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U.S.: The World's Pain Is America's Gain


Business Outlook: U.S. Economy

U.S.: The World's Pain Is America's Gain

Low-priced imports and a glut of capacity will keep inflation low

The pairing couldn't have been more apropos. The simultaneous release on Mar. 18 of government data on the trade deficit and consumer prices highlighted the relationship between weak global economic conditions outside the U.S. and the stellar performance of U.S. inflation. Moreover, the trade gap's latest dramatic widening suggests that global forces will continue to restrain inflation for the rest of the year.

In recent years, the widening trade deficit has been the U.S. economy's safety valve. It has helped vent price pressures by giving consumers and business access to cheap imports, while weak export markets have kept production capacity from becoming overextended.

None of this seems likely to change anytime soon. The U.S. trade deficit, which appeared to have bottomed out toward the end of last year, widened with a vengeance in January, as a new round of export weakness met with renewed growth in imports.

And on the inflation front, the February consumer price index rose a mere 0.1% for the third month in a row. Annual inflation has held steady at between 1.5% and 1.7% for more than a year, and in February, annual core inflation dipped to 2.1%, the lowest since 1966. The recent jump in oil prices will lift overall inflation this year, but the core rate should stay low.

THE BAD NEWS is that the wider trade gap will be a huge drag on first-quarter economic growth. The gap for goods and services increased to $17 billion at the start of 1999, a leap from an average of $14.4 billion per month in the fourth quarter, when the deficit actually improved from the record $15.5 billion average in the third quarter.

Trade subtracted perhaps as much as two percentage points from overall growth in gross domestic product. First-quarter domestic demand appears to be growing at a strong 4%-to-5% pace. Consumer spending and housing are leading the way, but weakness in durable goods orders and shipments in February suggest that capital spending is slowing.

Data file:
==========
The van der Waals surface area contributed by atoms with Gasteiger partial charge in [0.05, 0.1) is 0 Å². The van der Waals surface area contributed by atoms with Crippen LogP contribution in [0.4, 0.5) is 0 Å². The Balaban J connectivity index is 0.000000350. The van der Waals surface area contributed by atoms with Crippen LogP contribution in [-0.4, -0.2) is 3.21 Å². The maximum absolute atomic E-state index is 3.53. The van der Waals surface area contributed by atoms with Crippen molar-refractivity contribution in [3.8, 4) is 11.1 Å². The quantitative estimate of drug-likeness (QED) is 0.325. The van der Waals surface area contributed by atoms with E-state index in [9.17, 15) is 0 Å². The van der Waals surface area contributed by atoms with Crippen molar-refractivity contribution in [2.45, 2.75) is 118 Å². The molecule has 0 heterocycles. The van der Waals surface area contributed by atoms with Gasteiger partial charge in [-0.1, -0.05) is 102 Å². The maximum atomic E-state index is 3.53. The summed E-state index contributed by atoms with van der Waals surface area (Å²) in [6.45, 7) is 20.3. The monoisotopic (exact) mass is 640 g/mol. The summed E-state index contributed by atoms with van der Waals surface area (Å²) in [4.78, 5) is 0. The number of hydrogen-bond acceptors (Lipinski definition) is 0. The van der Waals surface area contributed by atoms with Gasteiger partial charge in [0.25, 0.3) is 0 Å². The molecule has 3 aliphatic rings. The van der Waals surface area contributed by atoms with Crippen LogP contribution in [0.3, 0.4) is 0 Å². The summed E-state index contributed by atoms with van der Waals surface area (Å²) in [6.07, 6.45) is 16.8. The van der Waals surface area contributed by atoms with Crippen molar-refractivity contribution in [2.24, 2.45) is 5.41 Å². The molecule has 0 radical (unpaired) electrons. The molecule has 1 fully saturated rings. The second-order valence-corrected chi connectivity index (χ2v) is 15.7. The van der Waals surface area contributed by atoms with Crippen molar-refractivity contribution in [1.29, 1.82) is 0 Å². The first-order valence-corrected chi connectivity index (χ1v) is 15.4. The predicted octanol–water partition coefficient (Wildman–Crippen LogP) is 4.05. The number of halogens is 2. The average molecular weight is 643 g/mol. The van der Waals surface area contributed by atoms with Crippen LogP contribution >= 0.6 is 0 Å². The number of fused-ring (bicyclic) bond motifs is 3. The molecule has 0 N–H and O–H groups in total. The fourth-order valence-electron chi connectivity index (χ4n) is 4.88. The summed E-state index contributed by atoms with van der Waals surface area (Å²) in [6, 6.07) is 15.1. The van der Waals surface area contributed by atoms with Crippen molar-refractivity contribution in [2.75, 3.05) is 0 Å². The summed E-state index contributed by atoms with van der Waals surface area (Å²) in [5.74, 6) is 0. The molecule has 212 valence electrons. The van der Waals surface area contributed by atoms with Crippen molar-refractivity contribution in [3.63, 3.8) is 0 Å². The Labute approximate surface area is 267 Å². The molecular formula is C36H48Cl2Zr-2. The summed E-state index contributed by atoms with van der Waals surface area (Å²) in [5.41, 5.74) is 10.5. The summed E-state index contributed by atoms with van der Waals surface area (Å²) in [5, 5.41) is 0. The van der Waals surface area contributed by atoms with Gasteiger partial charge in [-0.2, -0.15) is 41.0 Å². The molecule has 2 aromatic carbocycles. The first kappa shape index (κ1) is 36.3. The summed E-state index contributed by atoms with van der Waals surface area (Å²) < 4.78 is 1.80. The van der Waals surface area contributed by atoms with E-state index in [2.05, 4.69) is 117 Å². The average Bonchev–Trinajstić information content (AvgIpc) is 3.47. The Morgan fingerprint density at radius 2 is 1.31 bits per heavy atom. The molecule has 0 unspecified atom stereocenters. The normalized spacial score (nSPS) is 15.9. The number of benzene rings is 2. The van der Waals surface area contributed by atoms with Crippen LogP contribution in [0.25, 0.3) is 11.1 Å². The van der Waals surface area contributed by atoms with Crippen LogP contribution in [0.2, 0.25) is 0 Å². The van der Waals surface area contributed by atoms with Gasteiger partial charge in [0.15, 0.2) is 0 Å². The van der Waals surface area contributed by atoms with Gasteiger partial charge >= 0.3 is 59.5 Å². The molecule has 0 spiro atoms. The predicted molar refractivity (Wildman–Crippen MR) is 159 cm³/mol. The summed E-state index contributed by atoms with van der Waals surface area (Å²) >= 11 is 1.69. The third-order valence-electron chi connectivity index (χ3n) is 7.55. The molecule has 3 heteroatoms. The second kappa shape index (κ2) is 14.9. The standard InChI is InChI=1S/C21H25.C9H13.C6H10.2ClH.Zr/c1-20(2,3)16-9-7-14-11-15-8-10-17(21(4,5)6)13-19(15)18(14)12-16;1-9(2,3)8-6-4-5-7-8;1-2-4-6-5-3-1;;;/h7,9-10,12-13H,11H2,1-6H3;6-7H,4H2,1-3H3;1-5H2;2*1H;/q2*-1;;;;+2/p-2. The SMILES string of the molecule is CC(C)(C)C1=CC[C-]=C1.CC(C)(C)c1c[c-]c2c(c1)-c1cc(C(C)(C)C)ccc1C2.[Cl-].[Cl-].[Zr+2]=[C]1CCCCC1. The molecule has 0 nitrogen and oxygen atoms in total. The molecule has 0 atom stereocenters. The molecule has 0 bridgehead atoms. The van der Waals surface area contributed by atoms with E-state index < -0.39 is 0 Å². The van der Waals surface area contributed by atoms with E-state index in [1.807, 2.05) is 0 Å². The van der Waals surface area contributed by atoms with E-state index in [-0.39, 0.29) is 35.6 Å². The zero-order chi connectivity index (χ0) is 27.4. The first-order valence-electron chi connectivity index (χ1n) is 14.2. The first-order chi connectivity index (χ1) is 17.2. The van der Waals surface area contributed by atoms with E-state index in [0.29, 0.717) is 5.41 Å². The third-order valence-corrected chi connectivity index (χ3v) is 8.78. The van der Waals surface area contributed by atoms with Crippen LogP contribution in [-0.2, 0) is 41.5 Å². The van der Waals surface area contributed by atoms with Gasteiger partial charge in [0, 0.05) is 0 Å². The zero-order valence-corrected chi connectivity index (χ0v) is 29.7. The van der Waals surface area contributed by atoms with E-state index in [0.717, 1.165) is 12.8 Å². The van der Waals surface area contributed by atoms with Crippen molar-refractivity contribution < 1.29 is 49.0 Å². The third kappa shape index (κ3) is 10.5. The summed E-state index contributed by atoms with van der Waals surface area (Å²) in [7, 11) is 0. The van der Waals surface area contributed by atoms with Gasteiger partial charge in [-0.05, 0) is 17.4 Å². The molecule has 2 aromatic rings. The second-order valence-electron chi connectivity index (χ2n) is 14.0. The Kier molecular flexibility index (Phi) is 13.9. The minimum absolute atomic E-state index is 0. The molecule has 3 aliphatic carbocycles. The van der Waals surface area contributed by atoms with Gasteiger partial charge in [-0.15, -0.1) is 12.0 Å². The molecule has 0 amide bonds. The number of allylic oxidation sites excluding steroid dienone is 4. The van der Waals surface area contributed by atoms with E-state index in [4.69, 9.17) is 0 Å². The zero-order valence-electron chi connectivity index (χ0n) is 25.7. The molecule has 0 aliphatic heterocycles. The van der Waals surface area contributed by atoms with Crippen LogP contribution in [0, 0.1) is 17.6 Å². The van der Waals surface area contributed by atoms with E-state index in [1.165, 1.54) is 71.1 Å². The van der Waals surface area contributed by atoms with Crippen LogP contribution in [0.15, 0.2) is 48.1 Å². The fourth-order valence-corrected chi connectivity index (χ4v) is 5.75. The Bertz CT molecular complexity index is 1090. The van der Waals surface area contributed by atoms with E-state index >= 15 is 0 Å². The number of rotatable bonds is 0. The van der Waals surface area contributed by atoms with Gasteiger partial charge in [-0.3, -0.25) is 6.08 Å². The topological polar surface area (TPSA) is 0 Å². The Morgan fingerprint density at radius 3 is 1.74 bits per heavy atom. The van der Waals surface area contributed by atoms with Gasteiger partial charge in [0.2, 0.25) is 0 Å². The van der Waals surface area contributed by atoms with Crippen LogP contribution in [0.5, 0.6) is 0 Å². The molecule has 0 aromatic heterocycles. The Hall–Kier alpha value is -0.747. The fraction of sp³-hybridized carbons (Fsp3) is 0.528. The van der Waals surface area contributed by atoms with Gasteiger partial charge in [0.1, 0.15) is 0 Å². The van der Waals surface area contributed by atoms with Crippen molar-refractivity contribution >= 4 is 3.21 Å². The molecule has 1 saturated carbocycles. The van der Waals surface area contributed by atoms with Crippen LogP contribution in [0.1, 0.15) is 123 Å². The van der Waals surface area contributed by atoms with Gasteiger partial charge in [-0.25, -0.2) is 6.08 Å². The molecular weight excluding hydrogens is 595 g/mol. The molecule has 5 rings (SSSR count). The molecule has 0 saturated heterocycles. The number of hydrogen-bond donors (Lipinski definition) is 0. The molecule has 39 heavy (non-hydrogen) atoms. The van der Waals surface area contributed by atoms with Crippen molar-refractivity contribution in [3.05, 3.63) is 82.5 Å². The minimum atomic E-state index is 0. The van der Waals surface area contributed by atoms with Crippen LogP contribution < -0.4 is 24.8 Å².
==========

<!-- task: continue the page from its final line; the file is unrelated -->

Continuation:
The growing deficit is sure to provide new fodder for the protectionists in Washington, especially since nonoil imported goods now account for more than 30% of U.S. demand for such goods. On Mar. 17, the House of Representatives voted 2 to 1 to slap quotas on foreign-made steel, even if a country is not violating anti-dumping laws. The bill, which defies World Trade Organization and NAFTA tenets, is unlikely to pass the Senate, but it has raised international concern from Canada to Brazil. And in addition to the banana flap with Europe, the U.S. is now threatening new trade barriers on some $900 billion in European goods over Europe's refusal to buy U.S. hormone-treated beef.

All this is a reminder that, in the long run, the U.S. cannot pile up international IOUs forever. At some point, probably when economic prospects outside the U.S. begin to improve, foreign assets will gain some allure relative to U.S. assets, and the dollar will begin to lose its muscle of recent years. A weaker dollar would slow imports in two ways, by making them costlier to U.S. buyers and by taking some steam out of the stock and bond market gains that have fueled domestic demand. However, that seems unlikely to happen in 1999, and in the meantime, look for the trade deficit to keep widening.